A recent qualitative study exploring factors influencing alcohol SBI in four ACCHSs found that health and management staff in these settings lacked some understanding of what constituted evidence-based alcohol SBI and did not optimally use available clinical systems and processes to reinforce its routine delivery [20]. The aim of this paper is to quantify the effect of an intervention combining training and tailored outreach support on the delivery of alcohol SBI in these four ACCHSs.

Methods

  1. Top of page
  2. Abstract
  3. Introduction
  4. Methods
  5. Results
  6. Discussion
  7. Acknowledgements
  8. References

Ethics

Ethical approval for this study was provided by the Human Research Ethics Committee, University of New South Wales, the Aboriginal Health and Medical Research, Ethics Committee, New South Wales and Chairpersons of boards of participating ACCHSs.

Settings

The study was set in four ACCHSs previously involved in a qualitative study exploring alcohol SBI delivery in their setting. ACCHS A was located in a metropolitan centre, ACCHS B in a medium rural centre and ACCHS C and D in small rural centres [21]. In each ACCHS, health-care practitioners in the clinical team were the main target group. Clinical teams comprised at least one general practitioner, registered nurse and Aboriginal health worker.

Study design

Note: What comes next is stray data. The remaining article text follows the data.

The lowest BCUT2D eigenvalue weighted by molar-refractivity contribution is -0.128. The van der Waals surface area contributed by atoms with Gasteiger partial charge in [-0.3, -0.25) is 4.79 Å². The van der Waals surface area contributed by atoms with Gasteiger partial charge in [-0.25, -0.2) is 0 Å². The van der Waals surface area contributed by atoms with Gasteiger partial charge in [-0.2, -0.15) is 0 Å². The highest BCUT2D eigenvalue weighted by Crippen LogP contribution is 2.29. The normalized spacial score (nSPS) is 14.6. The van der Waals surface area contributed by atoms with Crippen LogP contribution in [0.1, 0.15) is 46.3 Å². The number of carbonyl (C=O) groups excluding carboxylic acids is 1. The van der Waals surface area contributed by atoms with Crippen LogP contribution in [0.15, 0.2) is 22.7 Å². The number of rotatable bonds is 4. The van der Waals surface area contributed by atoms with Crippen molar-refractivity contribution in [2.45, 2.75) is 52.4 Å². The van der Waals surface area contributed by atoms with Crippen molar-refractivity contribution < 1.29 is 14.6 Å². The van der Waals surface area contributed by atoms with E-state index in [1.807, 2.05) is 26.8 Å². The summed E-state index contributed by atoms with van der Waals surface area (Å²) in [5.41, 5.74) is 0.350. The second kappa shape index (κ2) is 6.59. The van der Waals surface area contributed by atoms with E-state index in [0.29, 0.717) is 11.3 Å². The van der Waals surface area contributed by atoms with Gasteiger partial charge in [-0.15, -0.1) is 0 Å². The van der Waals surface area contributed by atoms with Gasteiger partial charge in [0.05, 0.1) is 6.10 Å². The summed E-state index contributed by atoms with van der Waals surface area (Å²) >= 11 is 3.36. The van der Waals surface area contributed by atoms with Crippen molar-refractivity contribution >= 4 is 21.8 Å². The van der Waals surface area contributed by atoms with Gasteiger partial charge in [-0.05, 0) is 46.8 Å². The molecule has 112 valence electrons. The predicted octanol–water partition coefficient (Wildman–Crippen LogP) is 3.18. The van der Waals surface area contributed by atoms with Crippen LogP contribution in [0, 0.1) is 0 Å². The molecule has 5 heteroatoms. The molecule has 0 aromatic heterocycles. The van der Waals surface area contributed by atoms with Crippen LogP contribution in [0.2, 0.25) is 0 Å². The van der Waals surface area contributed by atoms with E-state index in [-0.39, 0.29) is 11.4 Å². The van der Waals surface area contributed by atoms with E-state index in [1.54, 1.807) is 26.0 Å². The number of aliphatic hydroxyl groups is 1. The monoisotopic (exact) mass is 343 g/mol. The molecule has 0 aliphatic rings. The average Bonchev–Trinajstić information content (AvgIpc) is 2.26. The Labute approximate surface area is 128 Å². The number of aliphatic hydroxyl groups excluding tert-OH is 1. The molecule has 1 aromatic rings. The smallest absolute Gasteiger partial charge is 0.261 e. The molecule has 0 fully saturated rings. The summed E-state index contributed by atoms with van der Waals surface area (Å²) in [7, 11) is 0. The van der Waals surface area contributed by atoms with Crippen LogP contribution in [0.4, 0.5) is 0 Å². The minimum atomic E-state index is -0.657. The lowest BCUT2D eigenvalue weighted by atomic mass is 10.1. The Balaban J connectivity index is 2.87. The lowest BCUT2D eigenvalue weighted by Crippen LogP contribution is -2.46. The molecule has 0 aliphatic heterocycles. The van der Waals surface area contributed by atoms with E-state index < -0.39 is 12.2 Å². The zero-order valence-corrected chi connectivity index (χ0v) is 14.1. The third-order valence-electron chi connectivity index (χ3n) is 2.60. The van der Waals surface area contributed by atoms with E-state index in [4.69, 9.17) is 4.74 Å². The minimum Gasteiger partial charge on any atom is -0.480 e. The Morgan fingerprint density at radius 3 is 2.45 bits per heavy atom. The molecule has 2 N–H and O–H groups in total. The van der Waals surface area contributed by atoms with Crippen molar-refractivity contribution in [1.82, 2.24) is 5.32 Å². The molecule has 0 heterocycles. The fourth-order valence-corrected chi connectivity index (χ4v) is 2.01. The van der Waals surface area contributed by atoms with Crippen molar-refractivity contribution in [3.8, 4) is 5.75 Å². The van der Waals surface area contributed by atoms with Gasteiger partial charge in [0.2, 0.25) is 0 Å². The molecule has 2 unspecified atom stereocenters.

A pre- and post-assessment of alcohol information recorded in the electronic patient information systems of four ACCHSs, 12 months before and 6 months after, implementation of an intervention.

The intervention

The intervention comprised two main strategies: training and tailored outreach support. The selection of strategies was informed by evidence from the research literature [16] and findings of qualitative interviews with staff of participating ACCHSs [20], as outlined in the introduction.

Training included a 3 h workshop delivered to the clinical team in each ACCHS by a drug and alcohol clinician and at least one researcher. The workshop comprised an overview of alcohol treatment guidelines for Indigenous Australians [22]; practical training in how to use the alcohol assessment tool in Medical Director (MD, the electronic patient information system used by the clinical team in each ACCHS); and skills-based training in alcohol brief intervention using FLAGS (Feedback, Listen, Advice, Goals and Strategies), an evidence-based brief intervention framework [23].

Tailored outreach support included 1-day visits to each ACCHS for 6 months after training by a member of the research team and/or a nominated local drug and alcohol clinician. The number of outreach visits to each ACCHS varied because of differences in their support needs and preferences, and included: five visits to ACCHS A, four to ACCHS B and three each to ACCHS C and D. Specific support included additional alcohol SBI training as required; advice and guidance to clinical practice managers to integrate evidence-based alcohol SBI into clinical processes (e.g. client health assessments) and systems (e.g. electronic and manual screening templates); and assistance to resolve barriers to alcohol SBI implementation. Support via phone and email was also available on an as-required basis.

Data sources